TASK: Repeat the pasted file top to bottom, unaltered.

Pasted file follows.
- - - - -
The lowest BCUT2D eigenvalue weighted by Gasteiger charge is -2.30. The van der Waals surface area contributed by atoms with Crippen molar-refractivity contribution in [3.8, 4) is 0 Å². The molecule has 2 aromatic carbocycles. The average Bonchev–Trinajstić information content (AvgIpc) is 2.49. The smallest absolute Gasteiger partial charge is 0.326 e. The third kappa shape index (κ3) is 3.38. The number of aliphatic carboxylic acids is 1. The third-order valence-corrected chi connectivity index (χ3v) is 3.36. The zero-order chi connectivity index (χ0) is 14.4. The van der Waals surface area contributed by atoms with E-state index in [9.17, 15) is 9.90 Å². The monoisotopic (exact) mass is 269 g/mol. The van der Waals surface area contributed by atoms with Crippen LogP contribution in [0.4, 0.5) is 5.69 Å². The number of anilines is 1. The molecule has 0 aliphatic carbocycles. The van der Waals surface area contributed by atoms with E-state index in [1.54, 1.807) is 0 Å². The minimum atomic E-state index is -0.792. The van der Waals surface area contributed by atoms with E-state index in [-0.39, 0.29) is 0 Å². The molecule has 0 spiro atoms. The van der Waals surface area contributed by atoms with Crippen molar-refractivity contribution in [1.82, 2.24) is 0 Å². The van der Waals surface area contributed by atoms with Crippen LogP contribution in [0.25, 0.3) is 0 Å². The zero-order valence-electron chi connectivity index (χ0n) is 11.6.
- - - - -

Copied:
The lowest BCUT2D eigenvalue weighted by Gasteiger charge is -2.30. The van der Waals surface area contributed by atoms with Crippen molar-refractivity contribution in [3.8, 4) is 0 Å². The molecule has 2 aromatic carbocycles. The average Bonchev–Trinajstić information content (AvgIpc) is 2.49. The smallest absolute Gasteiger partial charge is 0.326 e. The third kappa shape index (κ3) is 3.38. The number of aliphatic carboxylic acids is 1. The third-order valence-corrected chi connectivity index (χ3v) is 3.36. The zero-order chi connectivity index (χ0) is 14.4. The van der Waals surface area contributed by atoms with E-state index in [9.17, 15) is 9.90 Å². The monoisotopic (exact) mass is 269 g/mol. The van der Waals surface area contributed by atoms with Crippen LogP contribution in [0.4, 0.5) is 5.69 Å². The number of anilines is 1. The molecule has 0 aliphatic carbocycles. The van der Waals surface area contributed by atoms with E-state index in [1.54, 1.807) is 0 Å². The minimum atomic E-state index is -0.792. The van der Waals surface area contributed by atoms with E-state index in [-0.39, 0.29) is 0 Å². The molecule has 0 spiro atoms. The van der Waals surface area contributed by atoms with Crippen molar-refractivity contribution in [1.82, 2.24) is 0 Å². The van der Waals surface area contributed by atoms with Crippen LogP contribution in [0.25, 0.3) is 0 Å². The zero-order valence-electron chi connectivity index (χ0n) is 11.6.